Stanford historian explores how expulsions became widespread in medieval Europe
In his new book, Rowan Dorin investigates the interwoven history of expulsions of Jewish and Christian moneylenders in the Middle Ages.
Moneylenders expelled from cities and states in late medieval Europe were often Jews. But they were often Christians, too—a fact that is commonly overlooked in the historiography of the Middle Ages, according to Rowan Dorin, assistant professor of history in the School of Humanities and Sciences.
In his newly published book, No Return: Jews, Christian Usurers, and the Spread of Mass Expulsion in Medieval Europe (Princeton University Press, 2023), Dorin investigates the complex and interwoven history of deportations of both groups. He argues that the practice led to the normalization of mass expulsion in late medieval Europe. The punishment was virtually unheard of in Latin Christendom before the 12th century.
In a recent interview, Dorin, who is also a core faculty member at the Taube Center for Jewish Studies, discussed what his research revealed about the nexus of moneylending and expulsions in the Middle Ages.
Question: Many people are at least somewhat familiar with the history of targeting Jewish moneylenders, as well as Jewish residents in general, for expulsion in medieval Europe. Why has the history of expelling Christian moneylenders been largely overlooked?
Dorin: Narratives of exile and expulsion have been central to Jewish identity for almost 3,000 years. And then there’s the persistent stereotype of Jews as moneylenders, which emerges in the Middle Ages and remains alarmingly powerful even now. So, it’s not surprising that when I tell people that I study the expulsion of moneylenders, they immediately assume that I focus on Jews.
But my book also explores the repeated expulsions of Christian moneylenders, most of whom were foreigners—contemporaries called them “Cahorsins” or “Lombards.” Their name lives on in urban topography (London’s Lombard Street, Paris’ Rue des Lombards, etc.), and in several European languages the word for “pawnshop” is “lombard.” (I learned from my colleague Gabriella Safran that this is true in Yiddish, which I find rather ironic.) Otherwise, the existence of these foreign Christian moneylenders is mostly forgotten, largely because the stereotype of the medieval Jewish moneylender became so pervasive in the 19th and 20th centuries. And since their existence is mostly forgotten, their expulsions are even more so.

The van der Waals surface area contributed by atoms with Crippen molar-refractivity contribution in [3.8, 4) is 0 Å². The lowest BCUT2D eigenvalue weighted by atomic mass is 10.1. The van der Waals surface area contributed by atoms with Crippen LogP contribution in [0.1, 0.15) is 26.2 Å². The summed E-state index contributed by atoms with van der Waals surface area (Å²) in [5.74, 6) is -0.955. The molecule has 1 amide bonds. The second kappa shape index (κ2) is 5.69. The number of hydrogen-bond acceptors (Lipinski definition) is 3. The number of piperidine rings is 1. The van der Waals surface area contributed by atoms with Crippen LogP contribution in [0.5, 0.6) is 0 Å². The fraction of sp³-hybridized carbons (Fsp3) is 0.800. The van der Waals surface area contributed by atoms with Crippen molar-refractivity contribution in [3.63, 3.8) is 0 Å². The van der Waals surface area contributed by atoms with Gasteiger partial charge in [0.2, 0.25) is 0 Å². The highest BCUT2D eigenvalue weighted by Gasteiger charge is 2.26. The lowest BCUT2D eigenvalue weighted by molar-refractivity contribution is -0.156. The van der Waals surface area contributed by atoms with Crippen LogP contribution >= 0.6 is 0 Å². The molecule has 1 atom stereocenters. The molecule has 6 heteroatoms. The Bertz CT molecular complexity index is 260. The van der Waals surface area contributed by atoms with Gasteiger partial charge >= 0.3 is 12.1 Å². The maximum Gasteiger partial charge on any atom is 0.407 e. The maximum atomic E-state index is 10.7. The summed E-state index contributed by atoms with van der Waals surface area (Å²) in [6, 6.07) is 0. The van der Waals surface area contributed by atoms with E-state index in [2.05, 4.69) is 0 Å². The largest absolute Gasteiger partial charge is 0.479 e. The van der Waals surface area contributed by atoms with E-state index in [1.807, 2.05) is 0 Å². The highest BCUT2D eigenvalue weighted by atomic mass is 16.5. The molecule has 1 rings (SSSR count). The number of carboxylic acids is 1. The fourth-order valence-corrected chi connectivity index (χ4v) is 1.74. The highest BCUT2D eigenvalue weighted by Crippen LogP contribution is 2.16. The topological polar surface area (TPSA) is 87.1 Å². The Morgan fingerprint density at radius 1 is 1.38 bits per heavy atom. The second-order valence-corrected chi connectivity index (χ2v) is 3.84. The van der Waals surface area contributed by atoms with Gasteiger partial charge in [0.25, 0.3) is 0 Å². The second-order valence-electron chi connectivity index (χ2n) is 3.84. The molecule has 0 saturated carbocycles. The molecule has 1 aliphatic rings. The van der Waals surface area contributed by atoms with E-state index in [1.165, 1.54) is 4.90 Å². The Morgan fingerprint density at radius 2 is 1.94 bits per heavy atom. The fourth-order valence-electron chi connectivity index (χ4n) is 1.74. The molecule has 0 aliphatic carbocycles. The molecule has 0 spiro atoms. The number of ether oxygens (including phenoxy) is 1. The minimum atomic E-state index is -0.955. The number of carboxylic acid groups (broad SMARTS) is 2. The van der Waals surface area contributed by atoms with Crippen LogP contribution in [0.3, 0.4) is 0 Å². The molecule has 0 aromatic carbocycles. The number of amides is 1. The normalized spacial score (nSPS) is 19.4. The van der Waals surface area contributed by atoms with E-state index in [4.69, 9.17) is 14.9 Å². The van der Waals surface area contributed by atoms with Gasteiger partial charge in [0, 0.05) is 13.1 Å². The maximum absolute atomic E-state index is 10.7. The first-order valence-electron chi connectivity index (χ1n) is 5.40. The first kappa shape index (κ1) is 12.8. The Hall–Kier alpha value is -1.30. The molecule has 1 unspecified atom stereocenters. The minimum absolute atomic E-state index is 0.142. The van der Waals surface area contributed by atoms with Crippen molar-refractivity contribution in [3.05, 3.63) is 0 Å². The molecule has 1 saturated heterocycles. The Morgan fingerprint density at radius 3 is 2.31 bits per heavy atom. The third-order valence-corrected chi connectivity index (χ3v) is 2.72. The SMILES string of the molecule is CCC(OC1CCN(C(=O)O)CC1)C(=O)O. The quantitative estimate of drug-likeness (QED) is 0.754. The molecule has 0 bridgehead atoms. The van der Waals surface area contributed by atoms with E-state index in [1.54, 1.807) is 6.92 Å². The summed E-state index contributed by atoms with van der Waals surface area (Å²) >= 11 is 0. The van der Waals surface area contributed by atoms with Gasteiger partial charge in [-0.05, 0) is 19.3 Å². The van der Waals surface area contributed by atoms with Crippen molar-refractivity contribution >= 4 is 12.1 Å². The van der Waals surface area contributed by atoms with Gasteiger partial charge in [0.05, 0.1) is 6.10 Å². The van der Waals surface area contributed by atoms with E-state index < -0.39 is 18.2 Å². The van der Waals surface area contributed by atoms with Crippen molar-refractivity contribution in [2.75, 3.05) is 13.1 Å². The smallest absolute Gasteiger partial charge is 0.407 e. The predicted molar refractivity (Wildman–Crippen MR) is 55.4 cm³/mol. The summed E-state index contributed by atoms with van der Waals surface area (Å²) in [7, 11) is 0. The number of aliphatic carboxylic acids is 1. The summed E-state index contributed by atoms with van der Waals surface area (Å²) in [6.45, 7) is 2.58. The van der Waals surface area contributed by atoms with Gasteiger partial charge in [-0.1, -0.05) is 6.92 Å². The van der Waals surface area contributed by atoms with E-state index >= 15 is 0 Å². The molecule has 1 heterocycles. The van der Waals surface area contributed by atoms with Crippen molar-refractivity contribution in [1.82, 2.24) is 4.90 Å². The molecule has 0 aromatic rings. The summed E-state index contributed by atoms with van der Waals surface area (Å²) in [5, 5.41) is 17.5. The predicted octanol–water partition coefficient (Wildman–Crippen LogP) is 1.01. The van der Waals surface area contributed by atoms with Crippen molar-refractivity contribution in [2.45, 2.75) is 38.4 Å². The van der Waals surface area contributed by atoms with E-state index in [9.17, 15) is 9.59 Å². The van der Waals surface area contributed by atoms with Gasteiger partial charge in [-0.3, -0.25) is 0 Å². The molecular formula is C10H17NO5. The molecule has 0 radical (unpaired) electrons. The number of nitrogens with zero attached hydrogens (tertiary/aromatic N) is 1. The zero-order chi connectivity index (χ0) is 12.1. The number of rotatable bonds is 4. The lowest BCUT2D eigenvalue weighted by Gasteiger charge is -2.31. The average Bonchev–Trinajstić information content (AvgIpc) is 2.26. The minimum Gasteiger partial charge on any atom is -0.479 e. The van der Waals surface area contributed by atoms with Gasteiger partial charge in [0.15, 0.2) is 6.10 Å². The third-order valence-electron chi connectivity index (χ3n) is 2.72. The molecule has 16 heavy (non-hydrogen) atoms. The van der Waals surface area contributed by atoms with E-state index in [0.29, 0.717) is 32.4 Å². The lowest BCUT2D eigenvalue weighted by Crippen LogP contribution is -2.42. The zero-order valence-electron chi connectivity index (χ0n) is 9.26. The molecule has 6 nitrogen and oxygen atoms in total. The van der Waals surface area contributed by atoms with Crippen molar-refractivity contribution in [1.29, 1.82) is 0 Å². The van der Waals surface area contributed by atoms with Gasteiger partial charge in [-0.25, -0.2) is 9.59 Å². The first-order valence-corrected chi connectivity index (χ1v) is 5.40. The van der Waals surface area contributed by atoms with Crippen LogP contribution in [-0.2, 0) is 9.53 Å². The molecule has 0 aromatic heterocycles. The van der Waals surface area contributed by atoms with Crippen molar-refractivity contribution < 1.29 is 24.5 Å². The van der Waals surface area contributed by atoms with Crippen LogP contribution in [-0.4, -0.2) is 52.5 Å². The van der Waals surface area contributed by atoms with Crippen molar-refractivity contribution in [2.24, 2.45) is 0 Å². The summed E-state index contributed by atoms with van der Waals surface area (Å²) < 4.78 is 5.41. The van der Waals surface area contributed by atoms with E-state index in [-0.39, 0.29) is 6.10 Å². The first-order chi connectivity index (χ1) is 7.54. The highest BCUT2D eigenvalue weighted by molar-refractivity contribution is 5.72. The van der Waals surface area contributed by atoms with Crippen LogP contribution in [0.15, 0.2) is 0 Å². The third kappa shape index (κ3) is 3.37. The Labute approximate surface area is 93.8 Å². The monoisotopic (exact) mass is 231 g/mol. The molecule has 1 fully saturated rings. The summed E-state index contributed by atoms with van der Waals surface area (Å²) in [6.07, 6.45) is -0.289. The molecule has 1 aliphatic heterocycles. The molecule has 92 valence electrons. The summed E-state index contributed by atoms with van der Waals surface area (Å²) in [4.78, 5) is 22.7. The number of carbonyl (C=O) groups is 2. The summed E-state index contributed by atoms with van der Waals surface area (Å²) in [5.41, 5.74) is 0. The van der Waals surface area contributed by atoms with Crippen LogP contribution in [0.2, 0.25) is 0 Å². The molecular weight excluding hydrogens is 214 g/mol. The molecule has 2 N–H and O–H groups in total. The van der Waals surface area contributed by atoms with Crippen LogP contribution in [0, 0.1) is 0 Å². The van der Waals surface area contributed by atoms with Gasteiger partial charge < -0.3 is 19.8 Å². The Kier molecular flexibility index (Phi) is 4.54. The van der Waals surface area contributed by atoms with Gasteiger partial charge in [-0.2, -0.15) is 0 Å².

Question: What distinction was made between moneylending and usury?
Dorin: In America in 2023, this is pretty straightforward: Usury is excessively high interest on a loan. But this is a tricky question to answer for the Middle Ages because it would depend on who you were asking, and when, and where. A French bishop would probably give you a very different answer than an Italian notary, and theologians writing around 1100 would draw different distinctions than their counterparts three centuries later. Broadly speaking, from the point of view of Catholic doctrine, any interest on a loan was potentially usurious. Yet most secular authorities effectively allowed interest to be charged up to a certain limit, and even places that had strict lending restrictions might allow exemptions for Jews or Lombards. And of course, Jewish law drew its own distinctions between licit moneylending and illicit usury. As a result, whether someone was a “usurer” was really in the eye of the beholder. This instability ends up being very significant because it ultimately allows anti-Jewish voices to denounce Jewish lenders as “usurers” while Christian lenders could be hailed as “bankers”—a distinction that ends up being reified in later antisemitic propaganda.